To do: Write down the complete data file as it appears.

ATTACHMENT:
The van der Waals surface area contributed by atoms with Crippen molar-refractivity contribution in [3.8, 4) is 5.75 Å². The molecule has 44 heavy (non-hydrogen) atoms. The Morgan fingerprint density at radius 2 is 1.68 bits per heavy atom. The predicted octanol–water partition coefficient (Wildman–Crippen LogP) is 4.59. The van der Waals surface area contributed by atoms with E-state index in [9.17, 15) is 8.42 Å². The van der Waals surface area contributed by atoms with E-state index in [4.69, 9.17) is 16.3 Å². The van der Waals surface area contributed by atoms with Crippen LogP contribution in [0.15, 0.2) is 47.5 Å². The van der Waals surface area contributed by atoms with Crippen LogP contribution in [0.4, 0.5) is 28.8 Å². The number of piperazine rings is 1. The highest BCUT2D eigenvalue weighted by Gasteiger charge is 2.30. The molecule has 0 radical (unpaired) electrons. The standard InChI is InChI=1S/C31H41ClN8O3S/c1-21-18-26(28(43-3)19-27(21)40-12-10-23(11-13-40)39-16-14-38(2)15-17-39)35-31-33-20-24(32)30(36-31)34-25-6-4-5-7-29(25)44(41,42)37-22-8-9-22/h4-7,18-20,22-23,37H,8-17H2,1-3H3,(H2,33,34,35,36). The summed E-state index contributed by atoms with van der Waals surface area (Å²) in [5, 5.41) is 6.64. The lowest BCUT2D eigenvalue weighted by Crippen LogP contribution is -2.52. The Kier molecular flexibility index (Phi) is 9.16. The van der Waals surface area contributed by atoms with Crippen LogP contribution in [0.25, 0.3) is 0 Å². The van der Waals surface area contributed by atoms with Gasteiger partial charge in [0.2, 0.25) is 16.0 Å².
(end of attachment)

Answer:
The van der Waals surface area contributed by atoms with Crippen molar-refractivity contribution in [3.8, 4) is 5.75 Å². The molecule has 44 heavy (non-hydrogen) atoms. The Morgan fingerprint density at radius 2 is 1.68 bits per heavy atom. The predicted octanol–water partition coefficient (Wildman–Crippen LogP) is 4.59. The van der Waals surface area contributed by atoms with E-state index in [9.17, 15) is 8.42 Å². The van der Waals surface area contributed by atoms with E-state index in [4.69, 9.17) is 16.3 Å². The van der Waals surface area contributed by atoms with Crippen LogP contribution in [0.15, 0.2) is 47.5 Å². The van der Waals surface area contributed by atoms with Crippen LogP contribution in [0.4, 0.5) is 28.8 Å². The number of piperazine rings is 1. The highest BCUT2D eigenvalue weighted by Gasteiger charge is 2.30. The molecule has 0 radical (unpaired) electrons. The standard InChI is InChI=1S/C31H41ClN8O3S/c1-21-18-26(28(43-3)19-27(21)40-12-10-23(11-13-40)39-16-14-38(2)15-17-39)35-31-33-20-24(32)30(36-31)34-25-6-4-5-7-29(25)44(41,42)37-22-8-9-22/h4-7,18-20,22-23,37H,8-17H2,1-3H3,(H2,33,34,35,36). The summed E-state index contributed by atoms with van der Waals surface area (Å²) in [5, 5.41) is 6.64. The lowest BCUT2D eigenvalue weighted by Crippen LogP contribution is -2.52. The Kier molecular flexibility index (Phi) is 9.16. The van der Waals surface area contributed by atoms with Crippen LogP contribution in [0.25, 0.3) is 0 Å². The van der Waals surface area contributed by atoms with Gasteiger partial charge in [0.2, 0.25) is 16.0 Å².